How One Smoker Quit
A few weeks ago, we posted an item about an ad executive in Australia named James Hurman who auctioned off his smoking habit, agreeing to pay a steep fine (about $800) for every cigarette he smoked after the auction closed. He wound up selling the contract, he writes, “for NZ $300 [about US $240] to somebody at the agency where I work — someone close enough to know if I owe them!”
Hurman had tried to quit smoking many times but was particularly keen in this case because he and his wife were expecting their first child.
Here’s a follow up note from Hurman about some interesting behavior modification that took hold once the auction was over. While Hurman represents a sample set of just 1, his story may well be instructive for the billions of us who routinely struggle to change our own behaviors.
I wanted to write you and let you know how my campaign went … I think perhaps you’ll be interested in what’s happened since.
Obviously the idea was to give myself such a great disincentive that I’d be able to overcome the cravings and choose not to smoke cigarettes.
I’ve quit many times in the past and found it difficult, exhibiting each time the usual symptoms of annoyingly persistent cravings and irritability, my resolve breaking pretty easily around alcohol and late nights.
This time, however, the symptoms didn’t arrive.
The first week, when I would usually be highly irritable, I was completely unperturbed. The cravings, albeit there, were minor. The first month went by unusually smoothly.
Then on the 2nd of May I had a night out that I’d been worried about — I work in advertising and we had our industry awards night which is a huge blind-drunk-and-out-til-six-in-the-morning style affair. In terms of risk, this was high. I was kind of sure I’d either falter or have a massive internal struggle keeping my drunk self in check.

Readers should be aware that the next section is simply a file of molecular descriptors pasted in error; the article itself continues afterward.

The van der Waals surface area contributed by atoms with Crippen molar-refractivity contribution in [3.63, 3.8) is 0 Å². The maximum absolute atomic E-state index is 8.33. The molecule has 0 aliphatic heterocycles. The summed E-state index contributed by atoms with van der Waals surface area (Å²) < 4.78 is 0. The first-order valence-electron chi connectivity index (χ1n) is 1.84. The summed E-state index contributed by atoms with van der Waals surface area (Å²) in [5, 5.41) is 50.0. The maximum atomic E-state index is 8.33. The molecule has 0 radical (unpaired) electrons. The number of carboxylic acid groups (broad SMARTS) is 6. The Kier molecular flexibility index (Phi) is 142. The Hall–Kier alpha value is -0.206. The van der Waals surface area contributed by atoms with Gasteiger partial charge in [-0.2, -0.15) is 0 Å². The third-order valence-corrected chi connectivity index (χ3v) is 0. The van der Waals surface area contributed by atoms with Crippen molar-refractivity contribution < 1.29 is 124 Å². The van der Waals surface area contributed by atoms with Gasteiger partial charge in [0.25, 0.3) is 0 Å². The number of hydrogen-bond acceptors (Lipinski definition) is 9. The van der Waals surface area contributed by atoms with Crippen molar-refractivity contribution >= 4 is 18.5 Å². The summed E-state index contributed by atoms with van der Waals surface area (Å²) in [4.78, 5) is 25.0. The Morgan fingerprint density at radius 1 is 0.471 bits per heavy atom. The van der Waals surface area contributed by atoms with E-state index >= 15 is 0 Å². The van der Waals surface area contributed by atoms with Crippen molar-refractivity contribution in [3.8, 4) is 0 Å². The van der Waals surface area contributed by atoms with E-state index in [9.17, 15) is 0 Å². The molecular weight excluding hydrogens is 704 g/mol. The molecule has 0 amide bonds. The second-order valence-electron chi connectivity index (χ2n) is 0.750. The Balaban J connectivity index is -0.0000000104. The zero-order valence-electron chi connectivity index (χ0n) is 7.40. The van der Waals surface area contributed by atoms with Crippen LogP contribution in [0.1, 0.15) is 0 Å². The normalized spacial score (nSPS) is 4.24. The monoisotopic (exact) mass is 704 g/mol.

When I came to the next day I realized I hadn’t been even slightly tempted. I was out all night with smokers and as inebriated as I’ve ever been, but I hadn’t had to talk myself out of having a cigarette once. The cravings simply weren’t there — which breaks with my past experiences of quitting.
Subsequently, the past two weeks I’ve had two similar nights out (I’ve a baby on the way and I’m getting it out of my system!) and the same thing’s happened — been absolutely tanked and hanging around smokers but haven’t been the slightest bit tempted.
Same goes for during the day when I’m sober.
Thinking about it I wonder whether the scale of the disincentive has had a deeper psychological effect than simply giving me a reason to resist the cravings — it’s actually removed the cravings themselves.
Which, as I understand it, is possible given that the actual physical dependency only lasts a few days, and then the cravings are purely an act of the mind.
Could it be that the cravings only manifest in a context in which the mind considers it not-immediately-detrimental to smoke?
Could it be that when you introduce immediate danger, the mind, instead of bothering to consciously rationalize its way around the craving, just extinguishes the craving?
The other answer would be that I’m so desperate for my idea to work that I’m talking myself into it!